India generates thousands of tonnes of plastic waste every single day. This is not a problem considering the population of the country but problems arise when only sixty per cent of this waste gets collected. The remaining forty per cent does not even gets into the sight of the government and thus becomes a severe threat to the environment and health of the citizens. We just talked about plastic waste and there are several other types of waste including e-waste, battery waste, hazardous waste etc. When we take into account the overall amount of waste we are generating and a huge portion of it is not even reaching the treatment centre, the situation becomes more threatening and it becomes inevitable for the authorities to draft strict rules for waste management.
The Ministry of Environment, Forest and Climate Change took notice of this and made rules to regulate the production, import, transport, recycling and disposal of the products resulting in harmful waste. To take this situation under control, the Indian Government has released the list of EPR Compliance and notified new rules for the management of e-waste, plastic waste, battery waste, and hazardous waste. If we look at the latest releases then E-Waste Management Rules 2022, Plastic Waste Management Rules 2016 (as amended in 2022), Battery Waste Management Rules, 2022 and Hazardous & Other Waste Management Rules, 2016 (as amended in 2022) are in force currently.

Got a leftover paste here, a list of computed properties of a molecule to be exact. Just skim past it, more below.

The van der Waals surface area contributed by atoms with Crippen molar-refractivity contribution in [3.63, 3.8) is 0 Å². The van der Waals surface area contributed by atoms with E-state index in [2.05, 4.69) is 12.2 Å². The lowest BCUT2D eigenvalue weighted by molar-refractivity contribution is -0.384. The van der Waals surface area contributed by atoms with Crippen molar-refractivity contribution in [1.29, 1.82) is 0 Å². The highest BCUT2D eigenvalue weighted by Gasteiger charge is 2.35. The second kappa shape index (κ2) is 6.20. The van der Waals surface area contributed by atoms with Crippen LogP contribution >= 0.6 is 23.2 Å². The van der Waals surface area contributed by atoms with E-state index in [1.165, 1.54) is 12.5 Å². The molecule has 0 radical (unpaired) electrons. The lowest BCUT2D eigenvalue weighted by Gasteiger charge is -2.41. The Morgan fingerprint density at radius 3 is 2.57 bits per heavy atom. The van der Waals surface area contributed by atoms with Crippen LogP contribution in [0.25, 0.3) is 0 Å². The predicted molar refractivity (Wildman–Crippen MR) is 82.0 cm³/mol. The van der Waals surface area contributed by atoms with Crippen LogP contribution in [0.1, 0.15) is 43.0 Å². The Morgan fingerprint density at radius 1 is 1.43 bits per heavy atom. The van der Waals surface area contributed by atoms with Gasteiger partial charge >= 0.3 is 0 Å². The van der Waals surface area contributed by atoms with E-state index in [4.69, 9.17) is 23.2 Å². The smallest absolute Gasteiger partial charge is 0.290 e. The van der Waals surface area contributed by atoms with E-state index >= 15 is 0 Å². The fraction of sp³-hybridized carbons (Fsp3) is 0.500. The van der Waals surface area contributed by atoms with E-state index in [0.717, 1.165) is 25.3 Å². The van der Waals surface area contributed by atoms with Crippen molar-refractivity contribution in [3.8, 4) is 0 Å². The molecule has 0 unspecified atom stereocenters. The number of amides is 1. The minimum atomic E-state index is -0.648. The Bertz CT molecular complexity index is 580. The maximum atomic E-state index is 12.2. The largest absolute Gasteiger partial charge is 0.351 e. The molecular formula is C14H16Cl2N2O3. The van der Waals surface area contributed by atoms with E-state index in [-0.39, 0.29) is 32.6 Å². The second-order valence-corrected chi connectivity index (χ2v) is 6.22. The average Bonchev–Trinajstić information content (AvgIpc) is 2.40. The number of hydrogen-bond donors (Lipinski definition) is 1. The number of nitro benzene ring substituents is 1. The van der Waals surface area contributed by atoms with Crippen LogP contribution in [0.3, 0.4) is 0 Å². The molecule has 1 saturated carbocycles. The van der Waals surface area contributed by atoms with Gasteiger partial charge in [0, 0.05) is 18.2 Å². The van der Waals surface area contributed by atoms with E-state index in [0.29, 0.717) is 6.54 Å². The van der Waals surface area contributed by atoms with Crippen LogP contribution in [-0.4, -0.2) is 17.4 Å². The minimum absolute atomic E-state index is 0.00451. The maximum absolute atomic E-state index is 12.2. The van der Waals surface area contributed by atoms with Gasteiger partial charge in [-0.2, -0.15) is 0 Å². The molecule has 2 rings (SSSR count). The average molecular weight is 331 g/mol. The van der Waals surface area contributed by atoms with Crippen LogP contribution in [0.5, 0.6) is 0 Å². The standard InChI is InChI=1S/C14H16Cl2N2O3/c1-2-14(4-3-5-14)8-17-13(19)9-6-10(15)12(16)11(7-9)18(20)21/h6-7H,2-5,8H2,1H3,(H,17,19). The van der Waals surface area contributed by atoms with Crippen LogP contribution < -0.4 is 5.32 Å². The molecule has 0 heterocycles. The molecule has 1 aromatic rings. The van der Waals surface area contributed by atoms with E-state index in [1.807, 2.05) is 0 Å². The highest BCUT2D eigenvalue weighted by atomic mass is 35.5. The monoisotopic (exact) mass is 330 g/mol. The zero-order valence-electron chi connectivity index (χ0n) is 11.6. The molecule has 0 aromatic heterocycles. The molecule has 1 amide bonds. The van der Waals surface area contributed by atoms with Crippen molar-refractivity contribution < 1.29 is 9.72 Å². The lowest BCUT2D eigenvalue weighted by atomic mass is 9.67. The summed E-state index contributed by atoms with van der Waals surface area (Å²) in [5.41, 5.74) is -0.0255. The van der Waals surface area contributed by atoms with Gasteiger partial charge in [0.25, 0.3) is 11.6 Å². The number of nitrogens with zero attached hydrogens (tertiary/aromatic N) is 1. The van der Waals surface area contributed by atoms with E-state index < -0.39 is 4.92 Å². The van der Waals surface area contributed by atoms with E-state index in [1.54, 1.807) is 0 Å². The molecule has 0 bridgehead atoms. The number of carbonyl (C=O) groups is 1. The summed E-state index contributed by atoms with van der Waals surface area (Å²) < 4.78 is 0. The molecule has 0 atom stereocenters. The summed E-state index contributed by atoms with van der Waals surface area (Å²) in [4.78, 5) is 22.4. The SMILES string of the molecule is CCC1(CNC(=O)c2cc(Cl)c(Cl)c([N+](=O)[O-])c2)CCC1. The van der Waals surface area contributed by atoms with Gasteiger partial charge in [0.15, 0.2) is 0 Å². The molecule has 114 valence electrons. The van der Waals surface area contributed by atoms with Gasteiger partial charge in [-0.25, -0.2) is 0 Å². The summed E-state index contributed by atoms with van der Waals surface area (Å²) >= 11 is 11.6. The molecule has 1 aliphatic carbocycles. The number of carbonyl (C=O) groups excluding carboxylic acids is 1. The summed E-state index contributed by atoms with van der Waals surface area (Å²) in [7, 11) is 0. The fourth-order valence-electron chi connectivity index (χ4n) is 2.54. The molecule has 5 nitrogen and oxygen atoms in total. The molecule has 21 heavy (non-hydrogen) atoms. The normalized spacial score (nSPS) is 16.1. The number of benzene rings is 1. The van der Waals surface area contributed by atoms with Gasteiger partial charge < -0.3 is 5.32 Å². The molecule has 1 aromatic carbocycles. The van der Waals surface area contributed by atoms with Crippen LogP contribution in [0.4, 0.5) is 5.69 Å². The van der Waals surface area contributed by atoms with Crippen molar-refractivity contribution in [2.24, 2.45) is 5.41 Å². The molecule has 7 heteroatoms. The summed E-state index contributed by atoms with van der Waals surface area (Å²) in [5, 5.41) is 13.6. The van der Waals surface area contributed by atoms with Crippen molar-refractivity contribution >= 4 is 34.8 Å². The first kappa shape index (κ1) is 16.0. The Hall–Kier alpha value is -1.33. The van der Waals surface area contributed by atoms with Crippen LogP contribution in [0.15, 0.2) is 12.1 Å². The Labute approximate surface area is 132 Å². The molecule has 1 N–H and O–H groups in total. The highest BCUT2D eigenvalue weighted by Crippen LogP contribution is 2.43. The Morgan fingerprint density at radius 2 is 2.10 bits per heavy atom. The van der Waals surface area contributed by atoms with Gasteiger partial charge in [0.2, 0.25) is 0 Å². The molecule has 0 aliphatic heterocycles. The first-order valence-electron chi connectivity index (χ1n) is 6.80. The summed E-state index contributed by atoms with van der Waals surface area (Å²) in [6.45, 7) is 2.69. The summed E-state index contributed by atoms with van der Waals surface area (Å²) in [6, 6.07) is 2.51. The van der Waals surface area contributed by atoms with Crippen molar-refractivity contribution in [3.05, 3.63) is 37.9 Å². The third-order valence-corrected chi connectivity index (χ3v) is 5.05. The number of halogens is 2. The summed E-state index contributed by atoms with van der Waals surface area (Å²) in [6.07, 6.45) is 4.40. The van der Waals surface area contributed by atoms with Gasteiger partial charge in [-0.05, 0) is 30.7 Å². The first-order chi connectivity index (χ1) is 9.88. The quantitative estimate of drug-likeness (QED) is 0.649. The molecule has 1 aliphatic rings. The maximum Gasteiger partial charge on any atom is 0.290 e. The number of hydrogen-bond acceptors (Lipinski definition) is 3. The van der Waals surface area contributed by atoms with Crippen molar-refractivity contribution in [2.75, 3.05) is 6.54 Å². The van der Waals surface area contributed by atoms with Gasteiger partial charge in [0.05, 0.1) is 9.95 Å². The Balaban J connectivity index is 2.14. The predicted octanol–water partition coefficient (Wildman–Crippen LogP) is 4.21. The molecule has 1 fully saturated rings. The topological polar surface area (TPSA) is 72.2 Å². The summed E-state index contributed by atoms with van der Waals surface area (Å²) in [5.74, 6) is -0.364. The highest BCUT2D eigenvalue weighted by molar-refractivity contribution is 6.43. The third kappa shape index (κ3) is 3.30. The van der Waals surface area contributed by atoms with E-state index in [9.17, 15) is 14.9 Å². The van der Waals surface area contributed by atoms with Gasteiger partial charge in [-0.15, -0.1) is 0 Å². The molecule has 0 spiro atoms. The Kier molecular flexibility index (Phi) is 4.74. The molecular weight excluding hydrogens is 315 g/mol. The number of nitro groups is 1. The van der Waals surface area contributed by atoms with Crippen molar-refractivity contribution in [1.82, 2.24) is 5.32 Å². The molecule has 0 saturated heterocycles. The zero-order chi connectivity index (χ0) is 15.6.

What is EPR Compliance in India?
EPR Policy is based on the ‘Polluter Pays’ principle. When a producer's product is no longer in need or use, it becomes the responsibility of the producer to dispose of it on his expenditure and keep the environment safe. The Government of India adopted this principle and accordingly drafted rules regarding EPR. EPR stands for “Extended Producer Responsibility”. Through EPR, the government extends the duties of businesses operating in the country beyond just manufacturing and distributing their products to keep a record of waste in circulation and dispose of or recycle them at the end of product life. It is an exercise and a policy method in which Producers take accountability for the proper disposal of the waste generated from their product. This way they fulfil their obligation to keep the environment clean and safe.
Protecting and improving our natural surroundings and environment is our constitutional mandate. It is widely accepted that the right to life under Article 21 also embraces the right to live in a wholesome, pollution-free, safe, and healthy environment. This has to be read with Articles 48-A and 51-A(g) which impose a duty on the State to preserve and improve the environment. It makes the State as well as the citizens responsible for the preservation of the natural environment. The CPCB, SPCB and PCC are responsible to monitor the producers and ensure that they comply with the standards laid down by the waste management rules and achieve the targets set through these rules.